Monday, August 15, 2011

How to increase Afterburn

After-burn is the new buzz word in the fitness industry. Exercise after-burn is a term used to describe the phenomenon of excess post-exercise oxygen consumption or EPOC. It’s EPOC that keeps you burning extra fat long after you’ve slipped off your exercise shoes and settled down to more sedentary pursuits. The after-burn is your friend when it comes to burning calories and fat.
What is EPOC or Exercise After-Burn?

When you start out exercising, your body needs more energy in the form of ATP. Initially anaerobic energy production supplies ATP to the muscles. The phosphocreatine and glycolytic energy systems are the systems used for ATP until oxygen consumption can be ramped up and the aerobic system, which burns fat as fuel, can gear up.

Anaerobic systems operate in the absence of oxygen. In doing so, they create an oxygen deficit that has to be paid back after exercise with increased oxygen consumption and a bump-up in metabolism. Phosphocreatine stores that were used during exercise also have to be replaced, which puts additional demands on the body and increases the body’s metabolic rate even after the workout is finished. Exercise, especially intense exercise raises core body temperature and increases levels of hormones such as norepinephrine and epinephrine, which contribute to the after-burn effect.

After a workout, the body has to work harder to restore muscle phosphocreatine levels muscles and oxygen to the muscles and blood that were depleted during the oxygen deficit. It also has to restore normal body temperature. If a workout was intense, lactic acid will have built up, and it will require more energy to convert it back into glucose by the liver. This increase in energy requirements gives your metabolism a boost after you stop your workout.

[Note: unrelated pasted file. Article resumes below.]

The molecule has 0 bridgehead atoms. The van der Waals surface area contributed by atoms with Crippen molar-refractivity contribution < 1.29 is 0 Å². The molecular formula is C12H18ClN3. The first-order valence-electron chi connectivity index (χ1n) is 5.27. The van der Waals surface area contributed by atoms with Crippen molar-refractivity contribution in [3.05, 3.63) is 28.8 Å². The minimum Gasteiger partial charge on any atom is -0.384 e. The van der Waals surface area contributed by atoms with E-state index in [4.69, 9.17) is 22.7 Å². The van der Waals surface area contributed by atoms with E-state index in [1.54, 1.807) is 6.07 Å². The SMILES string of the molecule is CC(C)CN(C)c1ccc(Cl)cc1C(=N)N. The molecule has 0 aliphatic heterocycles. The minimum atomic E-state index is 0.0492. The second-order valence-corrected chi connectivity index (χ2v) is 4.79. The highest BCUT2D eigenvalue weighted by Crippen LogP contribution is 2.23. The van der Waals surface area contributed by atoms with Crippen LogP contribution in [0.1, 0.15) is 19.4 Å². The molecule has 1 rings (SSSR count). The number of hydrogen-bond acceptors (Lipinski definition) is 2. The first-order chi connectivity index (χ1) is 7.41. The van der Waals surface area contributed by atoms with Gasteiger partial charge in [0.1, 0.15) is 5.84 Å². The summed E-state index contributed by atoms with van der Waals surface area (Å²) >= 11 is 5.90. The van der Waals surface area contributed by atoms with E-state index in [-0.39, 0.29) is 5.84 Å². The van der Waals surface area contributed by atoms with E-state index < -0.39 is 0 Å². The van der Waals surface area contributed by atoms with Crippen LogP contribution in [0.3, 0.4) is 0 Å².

What Type of Exercise Gives You the Greatest Exercise After-Burn?

Two factors determine how large the after-burn is after exercise. One is exercise duration and the other is intensity. Of the two, intensity is the more important factor. EPOC is greatest during exercise sessions carried out at 75% of V02 max or greater. This isn’t surprising since exercise at higher intensity creates more of an oxygen deficit and causes build-up of lactic acid. It also raises core body temperature more.

Duration of exercise plays a role in the degree of after-burn after exercise too. As long as you’re working out at a moderate intensity or greater exercising longer at the same intensity will increase after-burn more. A 60-minute workout will give more of an EPOC than a 20-minute one when the intensities of the two workouts are equal. Research also shows that short bursts of high-intensity exercise with periods of recovery, interval training style, boosts EPOC more than steady-state exercise at a moderate intensity.

What Effect Does Resistance Training Have on Exercise After-Burn?

Higher intensity weight training sessions using heavier weights causes more of an after-burn than less intense ones, and circuit resistance training boosts EPOC more than resting between sets. One more reason to lift heavier, and minimize the amount of rest between sets.

The Bottom Line?

If you want to increase exercise after-burn, ramp up the intensity, duration or both of your workouts. Of the two, increasing the intensity boosts after-burn more. If you can’t do high-intensity aerobics for prolonged periods, do interval training where you increase the intensity for short intervals and then recover. Short bouts of high-intensity exercise of ten minutes or less can boost your EPOC too. If you’re looking for a low impact high intensity workout make sure to order my new AfterBurn video which has been designed by me to increase your EPOC in the comfort of your own home without any high impact moves.

When you train with weights, challenge your muscles with heavier weights until you can barely eek out the last rep, or do circuit training to increase the after-burn. These are ways to boost the amount of fat you burn for hours or even days after a workout. Who doesn’t want that?

Cathe Friedrich


Exercise Physiology. Theory and Application to Fitness and Performance. Seventh edition. 2009.

Idea Health and Fitness Association. “Exercise After-Burn: A Research Update”

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